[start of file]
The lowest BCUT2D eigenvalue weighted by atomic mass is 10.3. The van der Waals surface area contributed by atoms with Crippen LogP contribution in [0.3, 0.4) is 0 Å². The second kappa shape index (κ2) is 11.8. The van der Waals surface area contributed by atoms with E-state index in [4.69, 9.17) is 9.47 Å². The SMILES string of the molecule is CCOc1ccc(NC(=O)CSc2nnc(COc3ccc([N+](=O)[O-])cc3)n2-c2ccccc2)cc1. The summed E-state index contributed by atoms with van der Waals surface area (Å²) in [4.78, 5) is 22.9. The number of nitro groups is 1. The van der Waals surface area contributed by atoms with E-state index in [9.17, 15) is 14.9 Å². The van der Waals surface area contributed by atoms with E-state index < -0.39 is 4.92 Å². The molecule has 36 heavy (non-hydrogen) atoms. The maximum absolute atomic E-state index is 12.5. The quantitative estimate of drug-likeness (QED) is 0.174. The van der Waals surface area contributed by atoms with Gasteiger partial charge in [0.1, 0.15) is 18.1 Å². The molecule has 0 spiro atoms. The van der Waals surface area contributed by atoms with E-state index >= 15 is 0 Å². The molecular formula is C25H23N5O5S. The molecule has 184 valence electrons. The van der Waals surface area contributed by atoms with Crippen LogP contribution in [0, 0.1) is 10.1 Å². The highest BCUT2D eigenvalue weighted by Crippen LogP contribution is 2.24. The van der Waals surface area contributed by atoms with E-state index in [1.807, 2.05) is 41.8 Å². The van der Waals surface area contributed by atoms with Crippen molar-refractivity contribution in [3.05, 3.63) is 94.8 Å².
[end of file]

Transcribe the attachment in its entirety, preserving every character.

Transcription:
The lowest BCUT2D eigenvalue weighted by atomic mass is 10.3. The van der Waals surface area contributed by atoms with Crippen LogP contribution in [0.3, 0.4) is 0 Å². The second kappa shape index (κ2) is 11.8. The van der Waals surface area contributed by atoms with E-state index in [4.69, 9.17) is 9.47 Å². The SMILES string of the molecule is CCOc1ccc(NC(=O)CSc2nnc(COc3ccc([N+](=O)[O-])cc3)n2-c2ccccc2)cc1. The summed E-state index contributed by atoms with van der Waals surface area (Å²) in [4.78, 5) is 22.9. The number of nitro groups is 1. The van der Waals surface area contributed by atoms with E-state index in [9.17, 15) is 14.9 Å². The van der Waals surface area contributed by atoms with E-state index < -0.39 is 4.92 Å². The molecule has 36 heavy (non-hydrogen) atoms. The maximum absolute atomic E-state index is 12.5. The quantitative estimate of drug-likeness (QED) is 0.174. The van der Waals surface area contributed by atoms with Gasteiger partial charge in [0.1, 0.15) is 18.1 Å². The molecule has 0 spiro atoms. The van der Waals surface area contributed by atoms with E-state index >= 15 is 0 Å². The molecular formula is C25H23N5O5S. The molecule has 184 valence electrons. The van der Waals surface area contributed by atoms with Crippen LogP contribution in [0, 0.1) is 10.1 Å². The highest BCUT2D eigenvalue weighted by Crippen LogP contribution is 2.24. The van der Waals surface area contributed by atoms with E-state index in [1.807, 2.05) is 41.8 Å². The van der Waals surface area contributed by atoms with Crippen molar-refractivity contribution in [3.05, 3.63) is 94.8 Å².